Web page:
Dr. Sasha Stiles, medical director of the Obesity Consult Center at Tufts Medical Center, offers additional reasons why dieting is on the wane: "A lot of people are saying I don't have enough money to spend on a diet, or I'm going to try surgery."
Yeah, diets aren't cheap, especially the ones who require that you purchase and eat only their food (yeah, I love eating over-processed cardboard-tasting food that costs an arm and a leg, yep yep yep). As for WLS, yeah, right, that just works so well for permanent, safe weight loss with no complications (that pisses me off so much to hear that shit pushed that all I want to do is rant, rave, and foam at the mouth).
There's another possible explanation: Fewer people are dieting because there's no exciting new diet on the scene. In 2004, the top-selling diet book in the country, "The South Beach Diet," sold 2.4 million copies, in 2007, the most popular book, "You: On a Diet," by Oprah Winfrey's health guru Dr. Mehmet Oz and Dr. Michael Roizen, managed only 706,000 copies, this year's top selling book, "Eat This Not That!" has sold a mere 552,000 copies so far, and is more reference than diet book.
Gee, could it be that there's no exciting new diet on the scene because there are only just so many ways you can diet and all of them have published, and published, and published, and found not to work, over and over and over again? I don't care how you write it up, how you recycle it, a diet is a diet is a diet, and it's going to fail the majority of people most of the time. People may just be wising up to that fact and deciding to keep their hard-earned money in their pockets to spend on better things than diets that don't work.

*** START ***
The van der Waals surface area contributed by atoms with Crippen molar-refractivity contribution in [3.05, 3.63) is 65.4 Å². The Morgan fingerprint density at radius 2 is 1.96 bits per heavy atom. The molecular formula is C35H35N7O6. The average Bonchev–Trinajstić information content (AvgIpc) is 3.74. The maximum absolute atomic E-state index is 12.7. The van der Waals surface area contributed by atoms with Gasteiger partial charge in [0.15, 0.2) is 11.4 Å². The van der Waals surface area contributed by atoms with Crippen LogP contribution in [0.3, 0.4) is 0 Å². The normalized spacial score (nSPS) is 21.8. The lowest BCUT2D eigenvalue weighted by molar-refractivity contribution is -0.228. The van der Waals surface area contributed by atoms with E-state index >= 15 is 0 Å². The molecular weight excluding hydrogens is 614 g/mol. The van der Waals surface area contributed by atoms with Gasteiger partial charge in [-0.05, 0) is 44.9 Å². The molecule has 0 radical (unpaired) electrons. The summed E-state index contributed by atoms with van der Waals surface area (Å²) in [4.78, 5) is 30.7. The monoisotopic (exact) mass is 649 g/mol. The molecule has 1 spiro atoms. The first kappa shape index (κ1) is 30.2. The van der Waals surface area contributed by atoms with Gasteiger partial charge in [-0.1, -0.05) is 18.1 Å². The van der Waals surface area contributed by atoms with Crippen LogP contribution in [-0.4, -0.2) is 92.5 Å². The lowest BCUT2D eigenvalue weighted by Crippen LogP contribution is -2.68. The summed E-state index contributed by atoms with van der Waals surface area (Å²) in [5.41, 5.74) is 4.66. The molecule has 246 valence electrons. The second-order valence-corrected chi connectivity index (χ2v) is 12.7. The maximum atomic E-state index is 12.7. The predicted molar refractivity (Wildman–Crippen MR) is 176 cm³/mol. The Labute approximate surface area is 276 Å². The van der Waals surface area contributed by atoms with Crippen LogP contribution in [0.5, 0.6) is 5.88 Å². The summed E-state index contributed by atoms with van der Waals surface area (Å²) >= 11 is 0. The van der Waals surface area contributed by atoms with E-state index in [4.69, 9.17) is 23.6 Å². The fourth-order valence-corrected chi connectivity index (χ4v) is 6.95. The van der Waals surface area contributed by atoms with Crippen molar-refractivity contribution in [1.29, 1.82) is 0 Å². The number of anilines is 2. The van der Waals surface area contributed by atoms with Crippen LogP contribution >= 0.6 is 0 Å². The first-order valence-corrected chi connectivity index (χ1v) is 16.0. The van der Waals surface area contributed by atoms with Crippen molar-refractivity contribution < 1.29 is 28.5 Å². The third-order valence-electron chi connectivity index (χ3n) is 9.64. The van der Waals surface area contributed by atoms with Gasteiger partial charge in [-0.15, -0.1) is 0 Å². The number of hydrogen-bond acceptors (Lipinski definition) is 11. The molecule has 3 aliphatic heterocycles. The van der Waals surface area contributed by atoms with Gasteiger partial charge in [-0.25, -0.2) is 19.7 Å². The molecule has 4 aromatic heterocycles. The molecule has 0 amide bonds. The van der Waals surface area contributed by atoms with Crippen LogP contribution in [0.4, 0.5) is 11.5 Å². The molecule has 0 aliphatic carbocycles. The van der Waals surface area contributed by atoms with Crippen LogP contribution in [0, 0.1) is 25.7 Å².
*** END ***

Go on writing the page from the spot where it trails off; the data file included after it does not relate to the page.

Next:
With no miracle plan animating dinner-party and workplace conversations, it's the same old, same old. That gets boring, says Amy Kropke, 41, of Newton, who says she'd be "fabulous" if she could shed 20 pounds.
"I love that moment where you're like, 'This is it. This is definitely the one," she says, her voice tinged with nostalgia for the days when South Beach thrilled her. She wants to be seduced again, preferably by "something that was easy, that you could lose 10 pounds without having to do too much."
Honey, if 10 or 20 pounds is all you have to lose, what's wrong with saying fuck the diet, fuck losing the weight, I'll eat a wider variety of foods that my body actually wants/needs and I'll do whatever exercise/movement I like that helps my body keep mobile. Beats dieting, hands down, I can guarantee you that.
"Dieting is not your normal way of living," says Liliana Staiculescu, 48, an accountant from Plainville, who tried Atkins and a no-fat eating plan before cutting diets out of her life. "You have to limit what you eat and pay attention to your health."
I'm sorry, limiting what you eat is a DIET. It's not a "lifestyle change", it's not cutting diets out of your life, it's DIETING. Dieting is not paying attention to your health, it's equating thin with healthy, which is so far from the truth. Thin does not always equal healthy, just like fat does not always equal unhealthy.